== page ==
Jocko Willink On Dealing With Stress

I previously wrote a blog in which I introduced Jocko Willink and one of his core principles of prioritizing and execute, this can be found here. As the title suggests, this blog is concerned with handling stress and who better to take advice from than a former navy seal commander.

Stress also needs no introduction. We have all experienced stress and sometimes dealt with it successfully and other times not so successfully. It is for those times where stress got the better of us that I turn to Jocko for advice.

In his book, Discipline Equals Freedom Field Manual, Jocko simply states two things concerning stress.

First is to gain perspective. Not to minimize what you are going through but it is always good to understand that other people have been through much worse. This does not mean that what you are going through isn’t important. It is important and it is real but remember, those people who have had stress beyond what you have ever experienced, they made it through that, they figured out what was required and they were able to deal with their stress, which means you can too.

But warriors have faced much much worse: The Battle of the Somme, or Gettysburg, or the Battle of the Bulge, or the Chosin Reservoir. Humans can withstand almost inconceivable stress — and you can too.

Perspective allows you to take a deep breath and calm your mind and think clearly.

Secondly, you must detach from your situation. This is done in order to see if you have control over whatever it is that is causing you stress. This is a simple yes or no. If the answer is no, then, you just have to accept the situation that is causing you stress.

The worst thing about incoming artillery fire is you can’t control it. It is happening and you just have to accept it. Don’t stress about things you can’t control.

However, if the answer is yes and you do have control over the situation that is causing you stress, then detachment allows you to see your own lack of discipline and ownership of the situation which has resulted in it becoming a stressor. So, simply take control of the situation, solve the issue and relieve the stress.

Montaigne On The Displacement Of Anger

In the essay, How the soul discharges its emotions against false objects when lacking real ones, Michel De Montaigne makes a simple and yet truthful observation. Often times people displace their anger upon an object or a thing that is not deserving of their feeling. This cathartic solution, however, does not address the real issue.

Seriously though, when our arm is raised to strike it pains use if the blow lands nowhere and merely beats the air; similarly, if a prospect is to be made pleasing it must not be dissipated and scattered over an airy void but have some object at a reasonable distance to sustain it.

From this, I understand one thing, that being the pleasure aspect involved in displacement. The strike is done in order to feel pleasure. Without striking something, that pleasure is not achieved and one still feels the effect of whatever that has caused them the negative emotion. We seek pleasure to cover the pain that was caused.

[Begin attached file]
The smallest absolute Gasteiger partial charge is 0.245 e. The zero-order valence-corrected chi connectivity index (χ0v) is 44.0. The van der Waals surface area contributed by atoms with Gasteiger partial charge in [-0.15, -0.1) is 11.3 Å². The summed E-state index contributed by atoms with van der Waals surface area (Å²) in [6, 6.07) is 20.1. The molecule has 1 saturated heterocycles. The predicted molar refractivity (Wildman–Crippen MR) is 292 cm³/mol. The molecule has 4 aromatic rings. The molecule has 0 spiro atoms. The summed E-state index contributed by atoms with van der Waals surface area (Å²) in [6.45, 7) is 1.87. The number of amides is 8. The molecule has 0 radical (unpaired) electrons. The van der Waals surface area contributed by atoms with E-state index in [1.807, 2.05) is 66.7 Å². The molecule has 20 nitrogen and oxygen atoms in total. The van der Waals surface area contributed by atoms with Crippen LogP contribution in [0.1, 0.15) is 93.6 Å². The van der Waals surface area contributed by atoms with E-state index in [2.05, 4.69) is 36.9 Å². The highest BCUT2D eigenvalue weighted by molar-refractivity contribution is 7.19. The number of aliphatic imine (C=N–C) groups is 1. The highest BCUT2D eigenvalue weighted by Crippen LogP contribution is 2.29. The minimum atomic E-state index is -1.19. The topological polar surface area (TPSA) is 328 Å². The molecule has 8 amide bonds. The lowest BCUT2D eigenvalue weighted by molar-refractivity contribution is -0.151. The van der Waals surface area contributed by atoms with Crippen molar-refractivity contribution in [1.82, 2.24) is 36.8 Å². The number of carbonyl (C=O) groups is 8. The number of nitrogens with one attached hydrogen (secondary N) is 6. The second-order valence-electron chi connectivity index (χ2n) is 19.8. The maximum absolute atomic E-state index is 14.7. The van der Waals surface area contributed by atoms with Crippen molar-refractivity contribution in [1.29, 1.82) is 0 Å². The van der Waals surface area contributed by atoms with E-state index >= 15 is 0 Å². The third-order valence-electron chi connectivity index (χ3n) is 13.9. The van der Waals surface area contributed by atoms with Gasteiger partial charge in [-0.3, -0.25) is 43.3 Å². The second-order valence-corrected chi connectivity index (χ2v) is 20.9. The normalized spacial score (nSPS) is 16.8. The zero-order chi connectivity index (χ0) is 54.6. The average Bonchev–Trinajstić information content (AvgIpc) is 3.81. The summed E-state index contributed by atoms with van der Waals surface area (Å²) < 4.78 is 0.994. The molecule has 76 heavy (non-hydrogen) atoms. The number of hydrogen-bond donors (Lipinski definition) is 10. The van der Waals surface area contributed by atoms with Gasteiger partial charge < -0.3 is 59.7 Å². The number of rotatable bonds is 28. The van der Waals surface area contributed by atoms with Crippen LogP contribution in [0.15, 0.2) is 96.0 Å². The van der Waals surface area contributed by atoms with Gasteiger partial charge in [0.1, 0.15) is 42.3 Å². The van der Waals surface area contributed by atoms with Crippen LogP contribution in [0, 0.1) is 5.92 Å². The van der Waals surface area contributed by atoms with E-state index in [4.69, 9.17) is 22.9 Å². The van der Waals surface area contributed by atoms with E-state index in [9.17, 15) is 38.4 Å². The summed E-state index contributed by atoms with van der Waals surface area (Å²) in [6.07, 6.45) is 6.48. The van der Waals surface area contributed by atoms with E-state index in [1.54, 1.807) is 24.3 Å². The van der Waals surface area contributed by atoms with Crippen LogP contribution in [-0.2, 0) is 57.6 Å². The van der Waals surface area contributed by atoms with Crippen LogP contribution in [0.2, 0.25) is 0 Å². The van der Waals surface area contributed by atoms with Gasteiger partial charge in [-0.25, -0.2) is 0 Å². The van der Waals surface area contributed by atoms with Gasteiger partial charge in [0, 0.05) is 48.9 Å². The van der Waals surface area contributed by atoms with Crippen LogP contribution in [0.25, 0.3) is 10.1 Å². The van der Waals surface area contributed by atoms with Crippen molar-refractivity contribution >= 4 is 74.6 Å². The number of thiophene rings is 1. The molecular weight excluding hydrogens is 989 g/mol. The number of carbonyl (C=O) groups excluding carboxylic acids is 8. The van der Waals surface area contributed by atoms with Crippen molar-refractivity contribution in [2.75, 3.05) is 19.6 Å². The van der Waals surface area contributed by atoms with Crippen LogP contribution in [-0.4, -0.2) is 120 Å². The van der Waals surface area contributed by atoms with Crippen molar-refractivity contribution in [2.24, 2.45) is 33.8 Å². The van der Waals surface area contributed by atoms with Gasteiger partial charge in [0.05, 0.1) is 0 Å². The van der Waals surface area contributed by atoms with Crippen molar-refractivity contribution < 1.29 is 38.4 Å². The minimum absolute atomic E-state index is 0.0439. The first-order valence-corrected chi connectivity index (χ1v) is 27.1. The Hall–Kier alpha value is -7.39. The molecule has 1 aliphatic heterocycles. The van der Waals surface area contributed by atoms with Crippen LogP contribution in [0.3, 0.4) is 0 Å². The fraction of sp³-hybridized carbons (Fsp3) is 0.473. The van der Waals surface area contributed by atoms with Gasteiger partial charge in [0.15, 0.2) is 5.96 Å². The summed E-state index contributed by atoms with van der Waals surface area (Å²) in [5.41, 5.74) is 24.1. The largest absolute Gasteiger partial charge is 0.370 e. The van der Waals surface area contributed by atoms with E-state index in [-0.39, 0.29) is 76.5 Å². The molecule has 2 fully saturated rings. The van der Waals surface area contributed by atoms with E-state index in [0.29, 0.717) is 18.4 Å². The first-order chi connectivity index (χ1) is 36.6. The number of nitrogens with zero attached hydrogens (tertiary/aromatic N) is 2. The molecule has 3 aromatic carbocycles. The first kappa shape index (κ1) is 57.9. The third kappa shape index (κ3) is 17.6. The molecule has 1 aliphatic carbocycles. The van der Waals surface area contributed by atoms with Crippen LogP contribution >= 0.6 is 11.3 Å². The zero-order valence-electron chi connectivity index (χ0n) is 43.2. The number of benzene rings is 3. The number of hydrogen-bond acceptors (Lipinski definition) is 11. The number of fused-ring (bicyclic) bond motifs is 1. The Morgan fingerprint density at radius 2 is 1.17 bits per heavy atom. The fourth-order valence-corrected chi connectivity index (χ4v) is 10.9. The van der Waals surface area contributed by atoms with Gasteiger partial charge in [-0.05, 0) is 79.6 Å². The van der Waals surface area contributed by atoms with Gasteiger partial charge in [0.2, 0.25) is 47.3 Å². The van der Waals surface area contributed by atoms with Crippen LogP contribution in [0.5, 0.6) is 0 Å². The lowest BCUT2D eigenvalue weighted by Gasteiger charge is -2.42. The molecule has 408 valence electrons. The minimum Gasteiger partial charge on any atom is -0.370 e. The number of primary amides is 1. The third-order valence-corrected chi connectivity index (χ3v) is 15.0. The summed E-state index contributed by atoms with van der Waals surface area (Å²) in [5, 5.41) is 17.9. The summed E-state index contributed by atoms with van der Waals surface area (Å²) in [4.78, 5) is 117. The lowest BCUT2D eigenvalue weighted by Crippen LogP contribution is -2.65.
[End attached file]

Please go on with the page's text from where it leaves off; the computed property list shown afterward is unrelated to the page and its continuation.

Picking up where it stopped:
This hedonistic approach raises a question: how long does this pleasure stay? Pleasure comes and goes and so does pain. So once that pleasure is gone, you might need to strike again or perhaps by then, you can deal with whatever caused you the negative emotion but also, by then your conscious might have subdued the emotion allowing you to go on without confronting the displeasing thing.

Control your pleasure instinct, your reactionary instinct and address the situation properly.

Not otherwise does the bear in Pannonia: made more savage by the blow struck by the Libyan hunter with his dart tied to a leather thong, she rolls on her wound and attacks the weapon buried in her flesh and chases it round and round in circles as it flees from her.

Next time your emotions are running high, ask yourself, are they pointed at the right thing? This requires detaching from the situation. The task is not an easy thing to do, even the great emperors like Augustus and Kings like Xerxes attacked the storms and cursed the storms, in Xerxes’ case, had his men whip the sea water. If they can be tricked by their emotions into instant release, rather than proper one, then perhaps so can you.

But remember:

There is no point in getting angry against events: they are indifferent to our wrath.

Lastly, all this external blaming and violence leads to one thing, lack of ownership. Ownership that would allow one to “utter enough abuse against the unruliness of our minds”, as Montaigne puts it, saying that we often lack the ability to address the thing that caused the negative situation to happen. That being, ourselves. Our mind. Our habits. Our actions. Don’t take it out on other things or other people. Rather, turn that anger inwards and strike away at the unruliness in you.

Otherwise, you are merely distracting yourself from the main issue.